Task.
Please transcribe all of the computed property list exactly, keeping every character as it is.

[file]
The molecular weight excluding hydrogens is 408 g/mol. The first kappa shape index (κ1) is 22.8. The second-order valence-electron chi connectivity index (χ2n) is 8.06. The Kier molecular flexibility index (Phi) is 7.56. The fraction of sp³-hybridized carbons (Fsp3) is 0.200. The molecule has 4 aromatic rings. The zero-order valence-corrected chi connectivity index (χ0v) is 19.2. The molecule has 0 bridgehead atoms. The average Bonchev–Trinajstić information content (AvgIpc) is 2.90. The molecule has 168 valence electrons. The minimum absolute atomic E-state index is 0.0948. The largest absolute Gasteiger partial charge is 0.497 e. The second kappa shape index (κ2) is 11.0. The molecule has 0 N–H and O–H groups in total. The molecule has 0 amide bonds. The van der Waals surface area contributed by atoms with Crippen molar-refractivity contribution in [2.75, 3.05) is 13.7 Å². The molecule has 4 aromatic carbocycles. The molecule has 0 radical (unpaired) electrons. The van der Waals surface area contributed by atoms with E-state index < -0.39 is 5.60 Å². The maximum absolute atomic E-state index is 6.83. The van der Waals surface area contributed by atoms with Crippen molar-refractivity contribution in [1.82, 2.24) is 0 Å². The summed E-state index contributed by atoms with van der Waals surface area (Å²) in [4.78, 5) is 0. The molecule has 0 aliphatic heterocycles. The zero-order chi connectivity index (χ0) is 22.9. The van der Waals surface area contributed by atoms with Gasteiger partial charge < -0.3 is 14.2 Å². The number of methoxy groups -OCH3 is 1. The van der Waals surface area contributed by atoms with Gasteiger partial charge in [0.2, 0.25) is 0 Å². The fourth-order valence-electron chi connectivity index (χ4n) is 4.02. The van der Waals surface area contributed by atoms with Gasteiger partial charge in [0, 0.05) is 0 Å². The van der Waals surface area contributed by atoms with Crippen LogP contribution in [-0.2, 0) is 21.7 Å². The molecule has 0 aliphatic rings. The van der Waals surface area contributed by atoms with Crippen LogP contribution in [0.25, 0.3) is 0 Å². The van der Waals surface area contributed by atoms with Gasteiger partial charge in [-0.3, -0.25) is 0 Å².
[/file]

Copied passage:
The molecular weight excluding hydrogens is 408 g/mol. The first kappa shape index (κ1) is 22.8. The second-order valence-electron chi connectivity index (χ2n) is 8.06. The Kier molecular flexibility index (Phi) is 7.56. The fraction of sp³-hybridized carbons (Fsp3) is 0.200. The molecule has 4 aromatic rings. The zero-order valence-corrected chi connectivity index (χ0v) is 19.2. The molecule has 0 bridgehead atoms. The average Bonchev–Trinajstić information content (AvgIpc) is 2.90. The molecule has 168 valence electrons. The minimum absolute atomic E-state index is 0.0948. The largest absolute Gasteiger partial charge is 0.497 e. The second kappa shape index (κ2) is 11.0. The molecule has 0 N–H and O–H groups in total. The molecule has 0 amide bonds. The van der Waals surface area contributed by atoms with Crippen molar-refractivity contribution in [2.75, 3.05) is 13.7 Å². The molecule has 4 aromatic carbocycles. The molecule has 0 radical (unpaired) electrons. The van der Waals surface area contributed by atoms with E-state index < -0.39 is 5.60 Å². The maximum absolute atomic E-state index is 6.83. The van der Waals surface area contributed by atoms with Crippen molar-refractivity contribution in [1.82, 2.24) is 0 Å². The summed E-state index contributed by atoms with van der Waals surface area (Å²) in [4.78, 5) is 0. The molecule has 0 aliphatic heterocycles. The zero-order chi connectivity index (χ0) is 22.9. The van der Waals surface area contributed by atoms with Gasteiger partial charge < -0.3 is 14.2 Å². The number of methoxy groups -OCH3 is 1. The van der Waals surface area contributed by atoms with Gasteiger partial charge in [0.2, 0.25) is 0 Å². The fourth-order valence-electron chi connectivity index (χ4n) is 4.02. The van der Waals surface area contributed by atoms with Gasteiger partial charge in [0, 0.05) is 0 Å². The van der Waals surface area contributed by atoms with Crippen LogP contribution in [-0.2, 0) is 21.7 Å². The molecule has 0 aliphatic rings. The van der Waals surface area contributed by atoms with Crippen LogP contribution in [0.25, 0.3) is 0 Å². The van der Waals surface area contributed by atoms with Gasteiger partial charge in [-0.3, -0.25) is 0 Å².